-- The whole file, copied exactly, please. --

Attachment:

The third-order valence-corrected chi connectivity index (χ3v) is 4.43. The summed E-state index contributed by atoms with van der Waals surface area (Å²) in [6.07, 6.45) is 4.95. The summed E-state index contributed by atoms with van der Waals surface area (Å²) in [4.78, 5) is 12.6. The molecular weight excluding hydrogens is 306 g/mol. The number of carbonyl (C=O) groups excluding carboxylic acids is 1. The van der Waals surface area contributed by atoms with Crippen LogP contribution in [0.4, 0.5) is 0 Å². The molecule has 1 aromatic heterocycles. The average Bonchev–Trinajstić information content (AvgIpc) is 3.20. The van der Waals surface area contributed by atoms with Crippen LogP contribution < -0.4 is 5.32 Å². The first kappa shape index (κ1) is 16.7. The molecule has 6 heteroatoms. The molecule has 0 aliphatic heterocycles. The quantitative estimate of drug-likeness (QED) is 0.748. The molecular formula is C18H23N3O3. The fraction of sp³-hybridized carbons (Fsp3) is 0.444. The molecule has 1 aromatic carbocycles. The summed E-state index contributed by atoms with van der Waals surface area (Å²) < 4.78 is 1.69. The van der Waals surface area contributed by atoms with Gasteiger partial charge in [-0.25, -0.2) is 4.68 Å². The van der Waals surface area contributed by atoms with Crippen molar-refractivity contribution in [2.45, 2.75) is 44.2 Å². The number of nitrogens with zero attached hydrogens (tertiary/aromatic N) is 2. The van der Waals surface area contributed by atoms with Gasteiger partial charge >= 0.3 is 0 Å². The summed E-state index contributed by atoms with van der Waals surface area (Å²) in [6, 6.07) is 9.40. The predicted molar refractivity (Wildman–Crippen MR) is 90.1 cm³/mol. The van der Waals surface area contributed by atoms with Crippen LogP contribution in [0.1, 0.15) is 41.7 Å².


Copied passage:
The third-order valence-corrected chi connectivity index (χ3v) is 4.43. The summed E-state index contributed by atoms with van der Waals surface area (Å²) in [6.07, 6.45) is 4.95. The summed E-state index contributed by atoms with van der Waals surface area (Å²) in [4.78, 5) is 12.6. The molecular weight excluding hydrogens is 306 g/mol. The number of carbonyl (C=O) groups excluding carboxylic acids is 1. The van der Waals surface area contributed by atoms with Crippen LogP contribution in [0.4, 0.5) is 0 Å². The molecule has 1 aromatic heterocycles. The average Bonchev–Trinajstić information content (AvgIpc) is 3.20. The van der Waals surface area contributed by atoms with Crippen LogP contribution < -0.4 is 5.32 Å². The first kappa shape index (κ1) is 16.7. The molecule has 6 heteroatoms. The molecule has 0 aliphatic heterocycles. The quantitative estimate of drug-likeness (QED) is 0.748. The molecular formula is C18H23N3O3. The fraction of sp³-hybridized carbons (Fsp3) is 0.444. The molecule has 1 aromatic carbocycles. The summed E-state index contributed by atoms with van der Waals surface area (Å²) < 4.78 is 1.69. The van der Waals surface area contributed by atoms with Gasteiger partial charge in [-0.25, -0.2) is 4.68 Å². The van der Waals surface area contributed by atoms with Crippen molar-refractivity contribution in [2.45, 2.75) is 44.2 Å². The number of nitrogens with zero attached hydrogens (tertiary/aromatic N) is 2. The van der Waals surface area contributed by atoms with Gasteiger partial charge >= 0.3 is 0 Å². The summed E-state index contributed by atoms with van der Waals surface area (Å²) in [6, 6.07) is 9.40. The predicted molar refractivity (Wildman–Crippen MR) is 90.1 cm³/mol. The van der Waals surface area contributed by atoms with Crippen LogP contribution in [0.1, 0.15) is 41.7 Å².